Background: Human serum albumin (HSA) is an abundant plasma protein that binds a wide variety of hydrophobic ligands including fatty acids, bilirubin, thyroxine and hemin. Although HSA-heme complexes do not bind oxygen reversibly, it may be possible to develop modified HSA proteins or heme groups that will confer this ability on the complex.
Results: We present here the crystal structure of a ternary HSA-hemin-myristate complex, formed at a 1:1:4 molar ratio, that contains a single hemin group bound to subdomain IB and myristate bound at six sites. The complex displays a conformation that is intermediate between defatted HSA and HSA-fatty acid complexes; this is likely to be due to low myristate occupancy in the fatty acid binding sites that drive the conformational change. The hemin group is bound within a narrow D-shaped hydrophobic cavity which usually accommodates fatty acid; the hemin propionate groups are coordinated by a triad of basic residues at the pocket entrance. The iron atom in the centre of the hemin is coordinated by Tyr161.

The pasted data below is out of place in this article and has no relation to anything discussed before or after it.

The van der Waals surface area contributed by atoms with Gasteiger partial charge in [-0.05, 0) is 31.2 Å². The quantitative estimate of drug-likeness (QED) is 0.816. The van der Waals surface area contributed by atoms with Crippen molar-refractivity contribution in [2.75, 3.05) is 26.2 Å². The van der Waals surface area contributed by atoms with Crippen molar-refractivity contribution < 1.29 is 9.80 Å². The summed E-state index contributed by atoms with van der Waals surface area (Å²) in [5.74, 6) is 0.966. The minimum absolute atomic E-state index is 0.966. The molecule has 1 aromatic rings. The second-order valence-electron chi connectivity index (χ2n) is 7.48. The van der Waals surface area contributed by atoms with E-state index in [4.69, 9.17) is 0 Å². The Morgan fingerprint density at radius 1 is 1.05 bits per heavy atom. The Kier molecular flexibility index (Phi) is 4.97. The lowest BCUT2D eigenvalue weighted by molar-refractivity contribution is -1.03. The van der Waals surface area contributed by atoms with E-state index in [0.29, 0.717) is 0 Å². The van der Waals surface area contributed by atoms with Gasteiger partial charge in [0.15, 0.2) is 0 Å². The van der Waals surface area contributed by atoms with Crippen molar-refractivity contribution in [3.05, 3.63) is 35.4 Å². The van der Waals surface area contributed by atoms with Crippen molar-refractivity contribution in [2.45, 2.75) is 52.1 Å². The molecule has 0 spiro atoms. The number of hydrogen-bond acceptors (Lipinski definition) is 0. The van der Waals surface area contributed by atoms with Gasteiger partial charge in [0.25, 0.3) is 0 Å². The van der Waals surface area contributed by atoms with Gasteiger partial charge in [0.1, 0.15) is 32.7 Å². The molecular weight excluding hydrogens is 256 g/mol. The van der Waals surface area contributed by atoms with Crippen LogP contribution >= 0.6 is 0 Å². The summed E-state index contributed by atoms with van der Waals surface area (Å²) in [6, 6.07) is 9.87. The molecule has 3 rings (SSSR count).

Conclusion: The structure of the HSA-hemin-myristate complex (PDB ID 1o9x) reveals the key polar and hydrophobic interactions that determine the hemin-binding specificity of HSA. The details of the hemin-binding environment of HSA provide a structural foundation for efforts to modify the protein and/or the heme molecule in order to engineer complexes that have favourable oxygen-binding properties.